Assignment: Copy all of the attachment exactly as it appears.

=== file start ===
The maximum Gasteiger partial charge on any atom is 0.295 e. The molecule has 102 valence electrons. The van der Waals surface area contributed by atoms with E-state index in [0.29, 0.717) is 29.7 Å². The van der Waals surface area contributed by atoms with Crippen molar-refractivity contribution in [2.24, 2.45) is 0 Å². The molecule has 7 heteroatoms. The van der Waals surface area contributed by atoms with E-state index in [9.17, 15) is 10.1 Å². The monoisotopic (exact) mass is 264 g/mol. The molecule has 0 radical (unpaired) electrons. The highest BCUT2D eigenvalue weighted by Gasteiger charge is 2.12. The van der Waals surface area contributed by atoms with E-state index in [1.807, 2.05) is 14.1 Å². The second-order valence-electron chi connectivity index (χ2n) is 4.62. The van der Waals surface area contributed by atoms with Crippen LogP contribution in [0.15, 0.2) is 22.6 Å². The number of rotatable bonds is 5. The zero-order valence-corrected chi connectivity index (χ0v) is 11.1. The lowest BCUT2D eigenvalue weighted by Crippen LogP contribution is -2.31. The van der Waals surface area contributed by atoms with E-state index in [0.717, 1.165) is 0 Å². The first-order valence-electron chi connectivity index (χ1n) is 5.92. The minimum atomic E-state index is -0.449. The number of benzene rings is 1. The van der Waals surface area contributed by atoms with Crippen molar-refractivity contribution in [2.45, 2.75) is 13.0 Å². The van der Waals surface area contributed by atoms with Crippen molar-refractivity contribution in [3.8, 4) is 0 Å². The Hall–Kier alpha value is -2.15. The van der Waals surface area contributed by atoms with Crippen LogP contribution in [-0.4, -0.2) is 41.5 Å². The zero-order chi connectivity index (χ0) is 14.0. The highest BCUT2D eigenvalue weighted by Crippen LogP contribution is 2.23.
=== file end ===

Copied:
The maximum Gasteiger partial charge on any atom is 0.295 e. The molecule has 102 valence electrons. The van der Waals surface area contributed by atoms with E-state index in [0.29, 0.717) is 29.7 Å². The van der Waals surface area contributed by atoms with Crippen molar-refractivity contribution in [2.24, 2.45) is 0 Å². The molecule has 7 heteroatoms. The van der Waals surface area contributed by atoms with E-state index in [9.17, 15) is 10.1 Å². The monoisotopic (exact) mass is 264 g/mol. The molecule has 0 radical (unpaired) electrons. The highest BCUT2D eigenvalue weighted by Gasteiger charge is 2.12. The van der Waals surface area contributed by atoms with E-state index in [1.807, 2.05) is 14.1 Å². The second-order valence-electron chi connectivity index (χ2n) is 4.62. The van der Waals surface area contributed by atoms with Crippen LogP contribution in [0.15, 0.2) is 22.6 Å². The number of rotatable bonds is 5. The zero-order valence-corrected chi connectivity index (χ0v) is 11.1. The lowest BCUT2D eigenvalue weighted by Crippen LogP contribution is -2.31. The van der Waals surface area contributed by atoms with E-state index in [0.717, 1.165) is 0 Å². The first-order valence-electron chi connectivity index (χ1n) is 5.92. The minimum atomic E-state index is -0.449. The number of benzene rings is 1. The van der Waals surface area contributed by atoms with Crippen molar-refractivity contribution in [2.45, 2.75) is 13.0 Å². The van der Waals surface area contributed by atoms with Crippen molar-refractivity contribution in [3.8, 4) is 0 Å². The Hall–Kier alpha value is -2.15. The van der Waals surface area contributed by atoms with Crippen LogP contribution in [-0.4, -0.2) is 41.5 Å². The zero-order chi connectivity index (χ0) is 14.0. The highest BCUT2D eigenvalue weighted by Crippen LogP contribution is 2.23.